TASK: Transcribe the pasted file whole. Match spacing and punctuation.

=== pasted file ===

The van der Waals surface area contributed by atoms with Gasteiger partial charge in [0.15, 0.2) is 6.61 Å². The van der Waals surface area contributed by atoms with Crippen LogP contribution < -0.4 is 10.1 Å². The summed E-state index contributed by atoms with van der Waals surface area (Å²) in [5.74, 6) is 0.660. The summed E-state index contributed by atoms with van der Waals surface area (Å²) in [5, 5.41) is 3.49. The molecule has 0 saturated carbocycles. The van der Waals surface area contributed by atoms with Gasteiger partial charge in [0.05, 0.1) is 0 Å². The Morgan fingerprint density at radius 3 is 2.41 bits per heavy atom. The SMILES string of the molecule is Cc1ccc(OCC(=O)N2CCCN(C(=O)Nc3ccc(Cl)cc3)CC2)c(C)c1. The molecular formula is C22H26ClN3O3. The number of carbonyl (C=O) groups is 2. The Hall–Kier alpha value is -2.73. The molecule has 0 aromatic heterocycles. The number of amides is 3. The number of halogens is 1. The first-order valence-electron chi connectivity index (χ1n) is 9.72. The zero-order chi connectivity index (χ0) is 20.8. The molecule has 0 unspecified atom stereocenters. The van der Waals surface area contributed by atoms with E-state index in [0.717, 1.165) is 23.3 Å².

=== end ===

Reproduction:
The van der Waals surface area contributed by atoms with Gasteiger partial charge in [0.15, 0.2) is 6.61 Å². The van der Waals surface area contributed by atoms with Crippen LogP contribution < -0.4 is 10.1 Å². The summed E-state index contributed by atoms with van der Waals surface area (Å²) in [5.74, 6) is 0.660. The summed E-state index contributed by atoms with van der Waals surface area (Å²) in [5, 5.41) is 3.49. The molecule has 0 saturated carbocycles. The van der Waals surface area contributed by atoms with Gasteiger partial charge in [0.05, 0.1) is 0 Å². The Morgan fingerprint density at radius 3 is 2.41 bits per heavy atom. The SMILES string of the molecule is Cc1ccc(OCC(=O)N2CCCN(C(=O)Nc3ccc(Cl)cc3)CC2)c(C)c1. The molecular formula is C22H26ClN3O3. The number of carbonyl (C=O) groups is 2. The Hall–Kier alpha value is -2.73. The molecule has 0 aromatic heterocycles. The number of amides is 3. The number of halogens is 1. The first-order valence-electron chi connectivity index (χ1n) is 9.72. The zero-order chi connectivity index (χ0) is 20.8. The molecule has 0 unspecified atom stereocenters. The van der Waals surface area contributed by atoms with E-state index in [0.717, 1.165) is 23.3 Å².